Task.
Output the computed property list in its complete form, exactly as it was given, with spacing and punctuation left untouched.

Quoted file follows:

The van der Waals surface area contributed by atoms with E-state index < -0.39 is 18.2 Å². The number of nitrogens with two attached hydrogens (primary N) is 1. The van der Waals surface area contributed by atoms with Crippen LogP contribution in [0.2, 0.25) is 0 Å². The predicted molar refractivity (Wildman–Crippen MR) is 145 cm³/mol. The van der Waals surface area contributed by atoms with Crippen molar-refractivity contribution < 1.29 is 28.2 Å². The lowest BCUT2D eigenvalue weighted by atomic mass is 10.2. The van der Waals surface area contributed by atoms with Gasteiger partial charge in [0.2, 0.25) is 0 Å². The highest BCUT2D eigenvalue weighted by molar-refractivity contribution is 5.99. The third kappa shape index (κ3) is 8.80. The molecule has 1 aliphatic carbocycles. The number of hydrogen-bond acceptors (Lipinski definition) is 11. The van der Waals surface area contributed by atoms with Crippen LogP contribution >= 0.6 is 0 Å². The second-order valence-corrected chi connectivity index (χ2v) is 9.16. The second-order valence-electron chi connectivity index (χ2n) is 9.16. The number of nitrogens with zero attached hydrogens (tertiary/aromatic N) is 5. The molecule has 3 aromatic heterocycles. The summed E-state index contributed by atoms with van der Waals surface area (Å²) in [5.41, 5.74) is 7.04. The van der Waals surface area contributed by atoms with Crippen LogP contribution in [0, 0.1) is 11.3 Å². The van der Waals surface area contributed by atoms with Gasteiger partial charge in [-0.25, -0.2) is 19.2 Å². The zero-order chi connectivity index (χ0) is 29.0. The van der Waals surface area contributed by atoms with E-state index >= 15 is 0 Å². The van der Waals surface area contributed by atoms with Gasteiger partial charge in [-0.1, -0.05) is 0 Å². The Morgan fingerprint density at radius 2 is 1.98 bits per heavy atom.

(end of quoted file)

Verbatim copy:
The van der Waals surface area contributed by atoms with E-state index < -0.39 is 18.2 Å². The number of nitrogens with two attached hydrogens (primary N) is 1. The van der Waals surface area contributed by atoms with Crippen LogP contribution in [0.2, 0.25) is 0 Å². The predicted molar refractivity (Wildman–Crippen MR) is 145 cm³/mol. The van der Waals surface area contributed by atoms with Crippen molar-refractivity contribution < 1.29 is 28.2 Å². The lowest BCUT2D eigenvalue weighted by atomic mass is 10.2. The van der Waals surface area contributed by atoms with Gasteiger partial charge in [0.2, 0.25) is 0 Å². The highest BCUT2D eigenvalue weighted by molar-refractivity contribution is 5.99. The third kappa shape index (κ3) is 8.80. The molecule has 1 aliphatic carbocycles. The number of hydrogen-bond acceptors (Lipinski definition) is 11. The van der Waals surface area contributed by atoms with Crippen LogP contribution >= 0.6 is 0 Å². The second-order valence-corrected chi connectivity index (χ2v) is 9.16. The second-order valence-electron chi connectivity index (χ2n) is 9.16. The number of nitrogens with zero attached hydrogens (tertiary/aromatic N) is 5. The molecule has 3 aromatic heterocycles. The summed E-state index contributed by atoms with van der Waals surface area (Å²) in [5.41, 5.74) is 7.04. The van der Waals surface area contributed by atoms with Crippen LogP contribution in [0, 0.1) is 11.3 Å². The van der Waals surface area contributed by atoms with Gasteiger partial charge in [-0.25, -0.2) is 19.2 Å². The zero-order chi connectivity index (χ0) is 29.0. The van der Waals surface area contributed by atoms with E-state index >= 15 is 0 Å². The van der Waals surface area contributed by atoms with Gasteiger partial charge in [-0.1, -0.05) is 0 Å². The Morgan fingerprint density at radius 2 is 1.98 bits per heavy atom.